organized. >> rose: mexico's economy is doing how well now or how bad? >> well, doing well. i received today the report of july and again the economic growth was bigger than expected. 4.7 for july. >> rose: we'd take that here. >> that's good. let me tell you, we suffered a lot in the economic recession, 2009. >> rose: right. >> however, mexican economy expanded almost 16% since the second semester of 2009. so we had like 13 quarters in a row growing and generating like 700,000 new jobs in the formal sector which is very good for mexico. and i think that finally the economy is becoming very, very competitive. let me give you a couple of examples. when i took office six years ago mexico was the 9th largest exporter of vehicles in the world. and today we are the fourth largest exporter of vehicles in the world. so we are, for instance, the first exporter of flat screen and it's becoming a very, very good economy. and it's not only that we are very close to the united states which is clearly an advantage, but also we are investing a lot of infrastructure and in a very important thing, charlie,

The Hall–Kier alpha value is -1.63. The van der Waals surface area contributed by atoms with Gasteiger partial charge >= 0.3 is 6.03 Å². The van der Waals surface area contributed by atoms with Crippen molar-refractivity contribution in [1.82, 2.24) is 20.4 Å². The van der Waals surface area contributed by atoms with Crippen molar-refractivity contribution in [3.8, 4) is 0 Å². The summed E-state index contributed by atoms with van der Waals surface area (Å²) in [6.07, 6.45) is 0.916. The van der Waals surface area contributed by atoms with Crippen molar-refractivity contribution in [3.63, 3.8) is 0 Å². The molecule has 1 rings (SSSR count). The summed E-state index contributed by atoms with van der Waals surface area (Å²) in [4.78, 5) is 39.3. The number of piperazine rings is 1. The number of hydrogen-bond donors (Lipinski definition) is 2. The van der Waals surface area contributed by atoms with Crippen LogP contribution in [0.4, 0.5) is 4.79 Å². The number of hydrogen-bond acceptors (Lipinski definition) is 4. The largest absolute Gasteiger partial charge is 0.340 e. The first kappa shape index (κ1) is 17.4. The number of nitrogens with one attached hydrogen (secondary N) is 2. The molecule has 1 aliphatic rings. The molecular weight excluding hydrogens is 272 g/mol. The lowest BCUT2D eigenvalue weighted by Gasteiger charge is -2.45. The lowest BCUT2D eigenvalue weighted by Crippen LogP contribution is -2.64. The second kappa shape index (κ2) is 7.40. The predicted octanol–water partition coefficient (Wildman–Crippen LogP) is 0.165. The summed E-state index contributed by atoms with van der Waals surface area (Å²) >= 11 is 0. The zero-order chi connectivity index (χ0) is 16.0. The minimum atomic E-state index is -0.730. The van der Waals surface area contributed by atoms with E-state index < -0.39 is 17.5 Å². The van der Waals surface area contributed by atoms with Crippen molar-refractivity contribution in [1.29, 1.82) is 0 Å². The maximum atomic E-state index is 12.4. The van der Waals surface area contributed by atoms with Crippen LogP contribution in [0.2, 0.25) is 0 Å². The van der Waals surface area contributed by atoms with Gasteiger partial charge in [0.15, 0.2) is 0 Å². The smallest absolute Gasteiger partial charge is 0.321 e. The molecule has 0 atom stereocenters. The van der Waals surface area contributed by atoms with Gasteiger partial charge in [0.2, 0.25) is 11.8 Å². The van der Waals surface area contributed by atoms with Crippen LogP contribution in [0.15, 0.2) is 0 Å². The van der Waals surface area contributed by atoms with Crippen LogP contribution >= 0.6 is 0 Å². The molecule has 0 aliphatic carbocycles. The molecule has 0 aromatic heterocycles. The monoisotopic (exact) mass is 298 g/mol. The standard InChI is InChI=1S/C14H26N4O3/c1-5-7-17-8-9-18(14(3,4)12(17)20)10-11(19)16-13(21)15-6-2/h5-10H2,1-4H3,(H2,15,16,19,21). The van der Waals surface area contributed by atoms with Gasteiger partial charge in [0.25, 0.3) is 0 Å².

are going to do exactly what they did before. believe me, it wasn't the economy that got that huge surge, sometimes 20 and 30 points. it was the economy, to be sure, plus women's issues. >> so don't you think your analysis defies the ideas of women's issues if women were responding to a discussion that didn't include what you're calling women's issues? women are looking at a whole slate of issues and are concerned -- >> the candidates didn't bring it up, and because the candidates didn't bring it up, a lot of women who had never been paying attention the to donates didn't even know about his position. >> i hope that actually romney has an opportunity to clarify what his visions actually are, like you said 1 unfiltered because ther this war on women fartive has hurt him up until now and he needs to be clear about this. >> can anybody be clear about it if he's not clear about it or if he keeps training it? it's one of those john kerry i was before it and now i'm against it. >> that's his challenge. i mean, mitt romney has to overcome his reputation as being a flip-flopper. that is was one